- 1506 – The three-day Lisbon Massacre comes to an end with the slaughter of over 1,900 suspected Jews by Portuguese Catholics.
- 1509 – Henry VIII ascends the throne of England on the death of his father, Henry VII.
Henry was 17 when he ascended the throne, and ruled for thirty-eight more years, dying a horrible death at 55. Here how he supposedly looked when he took the throne, before he grew extraordinarily obsese:
- 1836 – Texas Revolution: The Battle of San Jacinto: Republic of Texas forces under Sam Houston defeat troops under Mexican General Antonio López de Santa Anna.
- 1918 – World War I: German fighter ace Manfred von Richthofen, better known as “The Red Baron”, is shot down and killed over Vaux-sur-Somme in France.
Richthofen made 80 “kills”, finally dying of an in-air bullet wound at only 25 (he managed to land the plane before he croaked). Here’s he famous Fokker Dr1 triplane (in which he made 19 kills):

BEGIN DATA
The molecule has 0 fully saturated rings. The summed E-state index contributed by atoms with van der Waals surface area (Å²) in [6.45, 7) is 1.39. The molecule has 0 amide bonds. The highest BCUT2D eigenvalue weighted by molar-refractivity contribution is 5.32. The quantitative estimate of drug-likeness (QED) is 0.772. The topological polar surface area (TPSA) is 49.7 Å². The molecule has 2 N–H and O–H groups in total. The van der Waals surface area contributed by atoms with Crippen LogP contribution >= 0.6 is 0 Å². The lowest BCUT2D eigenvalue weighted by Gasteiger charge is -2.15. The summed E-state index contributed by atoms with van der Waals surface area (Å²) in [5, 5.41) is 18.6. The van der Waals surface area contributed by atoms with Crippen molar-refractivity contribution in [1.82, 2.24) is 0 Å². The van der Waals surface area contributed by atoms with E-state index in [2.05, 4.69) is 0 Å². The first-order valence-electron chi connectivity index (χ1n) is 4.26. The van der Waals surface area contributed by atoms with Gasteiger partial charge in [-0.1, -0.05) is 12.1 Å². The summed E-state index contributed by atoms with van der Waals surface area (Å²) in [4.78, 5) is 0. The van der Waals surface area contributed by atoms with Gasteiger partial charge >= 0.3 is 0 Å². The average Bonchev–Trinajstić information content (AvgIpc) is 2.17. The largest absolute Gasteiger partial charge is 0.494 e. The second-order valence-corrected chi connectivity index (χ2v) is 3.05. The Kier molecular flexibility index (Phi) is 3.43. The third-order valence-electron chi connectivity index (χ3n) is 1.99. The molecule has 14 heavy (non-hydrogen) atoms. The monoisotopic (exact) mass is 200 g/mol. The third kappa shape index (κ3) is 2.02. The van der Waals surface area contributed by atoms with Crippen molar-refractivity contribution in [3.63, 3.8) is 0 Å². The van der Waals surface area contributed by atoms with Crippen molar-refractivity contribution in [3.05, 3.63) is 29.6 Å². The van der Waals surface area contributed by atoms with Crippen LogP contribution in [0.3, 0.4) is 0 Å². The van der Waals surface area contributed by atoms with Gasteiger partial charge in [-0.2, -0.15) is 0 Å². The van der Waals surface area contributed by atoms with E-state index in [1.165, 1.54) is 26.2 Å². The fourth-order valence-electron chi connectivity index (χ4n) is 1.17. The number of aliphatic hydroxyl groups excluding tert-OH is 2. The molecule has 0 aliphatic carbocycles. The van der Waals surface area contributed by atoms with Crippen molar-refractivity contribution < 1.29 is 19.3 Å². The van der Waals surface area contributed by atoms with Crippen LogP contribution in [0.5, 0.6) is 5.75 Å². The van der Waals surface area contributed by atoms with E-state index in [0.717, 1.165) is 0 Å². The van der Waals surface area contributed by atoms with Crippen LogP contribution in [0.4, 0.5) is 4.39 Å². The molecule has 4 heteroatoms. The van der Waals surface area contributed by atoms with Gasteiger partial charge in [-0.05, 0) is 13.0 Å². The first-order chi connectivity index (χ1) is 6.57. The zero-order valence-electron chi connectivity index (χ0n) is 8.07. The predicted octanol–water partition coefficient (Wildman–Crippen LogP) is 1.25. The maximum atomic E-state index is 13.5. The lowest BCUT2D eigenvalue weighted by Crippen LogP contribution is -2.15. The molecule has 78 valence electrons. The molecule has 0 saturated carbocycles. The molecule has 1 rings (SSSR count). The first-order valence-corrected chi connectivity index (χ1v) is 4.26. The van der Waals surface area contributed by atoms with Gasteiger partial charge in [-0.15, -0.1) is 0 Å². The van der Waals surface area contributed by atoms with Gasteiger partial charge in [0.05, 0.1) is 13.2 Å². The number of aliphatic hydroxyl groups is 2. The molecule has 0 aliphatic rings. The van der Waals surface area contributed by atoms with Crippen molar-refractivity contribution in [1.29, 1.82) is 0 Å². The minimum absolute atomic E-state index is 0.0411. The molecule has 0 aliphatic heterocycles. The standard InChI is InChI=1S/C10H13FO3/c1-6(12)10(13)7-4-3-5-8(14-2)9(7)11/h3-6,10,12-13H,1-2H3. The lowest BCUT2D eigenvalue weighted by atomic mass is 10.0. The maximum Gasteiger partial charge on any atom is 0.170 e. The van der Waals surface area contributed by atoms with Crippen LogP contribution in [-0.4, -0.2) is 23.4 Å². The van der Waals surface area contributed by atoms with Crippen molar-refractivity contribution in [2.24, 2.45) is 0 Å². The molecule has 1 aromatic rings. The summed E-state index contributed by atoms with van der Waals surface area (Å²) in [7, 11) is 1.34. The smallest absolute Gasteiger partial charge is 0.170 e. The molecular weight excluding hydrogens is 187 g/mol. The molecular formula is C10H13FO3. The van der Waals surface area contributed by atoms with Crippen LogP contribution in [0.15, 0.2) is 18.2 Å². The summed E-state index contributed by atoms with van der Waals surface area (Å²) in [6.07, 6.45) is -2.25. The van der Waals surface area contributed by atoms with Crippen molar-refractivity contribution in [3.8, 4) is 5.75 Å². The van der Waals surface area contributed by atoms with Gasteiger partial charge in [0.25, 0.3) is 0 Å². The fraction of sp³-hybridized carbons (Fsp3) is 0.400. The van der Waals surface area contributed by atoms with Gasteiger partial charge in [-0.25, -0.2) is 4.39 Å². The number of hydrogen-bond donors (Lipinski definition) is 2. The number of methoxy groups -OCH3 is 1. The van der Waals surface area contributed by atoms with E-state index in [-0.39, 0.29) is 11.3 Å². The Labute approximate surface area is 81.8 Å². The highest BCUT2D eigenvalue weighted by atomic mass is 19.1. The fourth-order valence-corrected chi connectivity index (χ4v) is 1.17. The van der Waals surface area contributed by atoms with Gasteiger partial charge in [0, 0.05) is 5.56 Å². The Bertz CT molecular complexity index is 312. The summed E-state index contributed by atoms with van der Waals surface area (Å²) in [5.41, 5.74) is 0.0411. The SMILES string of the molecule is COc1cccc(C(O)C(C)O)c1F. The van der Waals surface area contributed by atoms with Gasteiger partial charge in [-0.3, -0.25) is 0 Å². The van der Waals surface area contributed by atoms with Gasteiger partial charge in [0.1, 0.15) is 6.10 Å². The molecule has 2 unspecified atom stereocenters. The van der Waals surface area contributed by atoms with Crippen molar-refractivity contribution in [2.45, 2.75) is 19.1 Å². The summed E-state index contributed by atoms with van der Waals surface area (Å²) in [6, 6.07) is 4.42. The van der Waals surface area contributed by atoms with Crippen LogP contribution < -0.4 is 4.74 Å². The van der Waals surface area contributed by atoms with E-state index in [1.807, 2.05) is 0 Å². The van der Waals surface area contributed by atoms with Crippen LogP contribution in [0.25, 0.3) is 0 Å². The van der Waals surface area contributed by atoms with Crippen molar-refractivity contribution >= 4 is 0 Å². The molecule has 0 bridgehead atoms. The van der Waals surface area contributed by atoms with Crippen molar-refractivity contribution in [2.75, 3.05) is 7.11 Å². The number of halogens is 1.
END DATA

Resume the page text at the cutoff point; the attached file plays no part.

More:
- 1934 – The “Surgeon’s Photograph”, the most famous photo allegedly showing the Loch Ness Monster, is published in the Daily Mail (in 1999, it is revealed to be a hoax).
Here’s that famous photo; the model was just a toy submarine with the head and neck made of putty.
- 1960 – Brasília, Brazil’s capital, is officially inaugurated. At 09:30, the Three Powers of the Republic are simultaneously transferred from the old capital, Rio de Janeiro.
- 1966 – Rastafari movement: Haile Selassie of Ethiopia visits Jamaica, an event now celebrated as Grounation Day.
- 1977 – Annie opens on Broadway.
- 1982 – Baseball: Rollie Fingers of the Milwaukee Brewers becomes the first pitcher to record 300 saves.